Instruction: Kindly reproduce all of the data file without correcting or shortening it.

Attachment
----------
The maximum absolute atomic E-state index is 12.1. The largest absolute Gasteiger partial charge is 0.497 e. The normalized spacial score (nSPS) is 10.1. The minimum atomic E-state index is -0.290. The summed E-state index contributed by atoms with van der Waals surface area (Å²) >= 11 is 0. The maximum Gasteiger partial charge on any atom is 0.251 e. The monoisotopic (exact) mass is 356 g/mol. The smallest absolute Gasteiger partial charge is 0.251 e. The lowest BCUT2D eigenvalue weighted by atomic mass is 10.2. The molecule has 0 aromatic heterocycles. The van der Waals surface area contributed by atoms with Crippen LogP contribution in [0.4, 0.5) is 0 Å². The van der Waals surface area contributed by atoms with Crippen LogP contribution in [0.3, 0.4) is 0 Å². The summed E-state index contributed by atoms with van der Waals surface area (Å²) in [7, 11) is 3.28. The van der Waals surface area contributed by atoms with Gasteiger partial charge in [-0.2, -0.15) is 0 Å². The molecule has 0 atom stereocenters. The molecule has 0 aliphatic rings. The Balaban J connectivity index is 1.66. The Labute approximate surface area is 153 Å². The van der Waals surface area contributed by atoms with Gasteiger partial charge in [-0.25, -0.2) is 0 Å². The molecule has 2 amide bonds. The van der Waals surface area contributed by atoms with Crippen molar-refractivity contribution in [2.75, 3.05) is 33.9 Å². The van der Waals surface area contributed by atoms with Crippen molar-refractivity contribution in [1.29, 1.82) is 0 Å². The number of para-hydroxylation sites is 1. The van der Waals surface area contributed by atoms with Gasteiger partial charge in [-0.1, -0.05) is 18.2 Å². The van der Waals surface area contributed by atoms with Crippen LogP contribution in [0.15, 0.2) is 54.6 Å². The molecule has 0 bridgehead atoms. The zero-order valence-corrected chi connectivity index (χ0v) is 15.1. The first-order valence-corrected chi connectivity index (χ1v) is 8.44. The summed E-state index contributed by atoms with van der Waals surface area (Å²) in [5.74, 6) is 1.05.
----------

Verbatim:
The maximum absolute atomic E-state index is 12.1. The largest absolute Gasteiger partial charge is 0.497 e. The normalized spacial score (nSPS) is 10.1. The minimum atomic E-state index is -0.290. The summed E-state index contributed by atoms with van der Waals surface area (Å²) >= 11 is 0. The maximum Gasteiger partial charge on any atom is 0.251 e. The monoisotopic (exact) mass is 356 g/mol. The smallest absolute Gasteiger partial charge is 0.251 e. The lowest BCUT2D eigenvalue weighted by atomic mass is 10.2. The molecule has 0 aromatic heterocycles. The van der Waals surface area contributed by atoms with Crippen LogP contribution in [0.4, 0.5) is 0 Å². The van der Waals surface area contributed by atoms with Crippen LogP contribution in [0.3, 0.4) is 0 Å². The summed E-state index contributed by atoms with van der Waals surface area (Å²) in [7, 11) is 3.28. The van der Waals surface area contributed by atoms with Gasteiger partial charge in [-0.2, -0.15) is 0 Å². The molecule has 0 atom stereocenters. The molecule has 0 aliphatic rings. The Balaban J connectivity index is 1.66. The Labute approximate surface area is 153 Å². The van der Waals surface area contributed by atoms with Gasteiger partial charge in [-0.25, -0.2) is 0 Å². The molecule has 2 amide bonds. The van der Waals surface area contributed by atoms with Crippen molar-refractivity contribution in [2.75, 3.05) is 33.9 Å². The van der Waals surface area contributed by atoms with Crippen molar-refractivity contribution in [1.29, 1.82) is 0 Å². The number of para-hydroxylation sites is 1. The van der Waals surface area contributed by atoms with Gasteiger partial charge in [-0.1, -0.05) is 18.2 Å². The van der Waals surface area contributed by atoms with Crippen LogP contribution in [0.15, 0.2) is 54.6 Å². The molecule has 0 bridgehead atoms. The zero-order valence-corrected chi connectivity index (χ0v) is 15.1. The first-order valence-corrected chi connectivity index (χ1v) is 8.44. The summed E-state index contributed by atoms with van der Waals surface area (Å²) in [5.74, 6) is 1.05.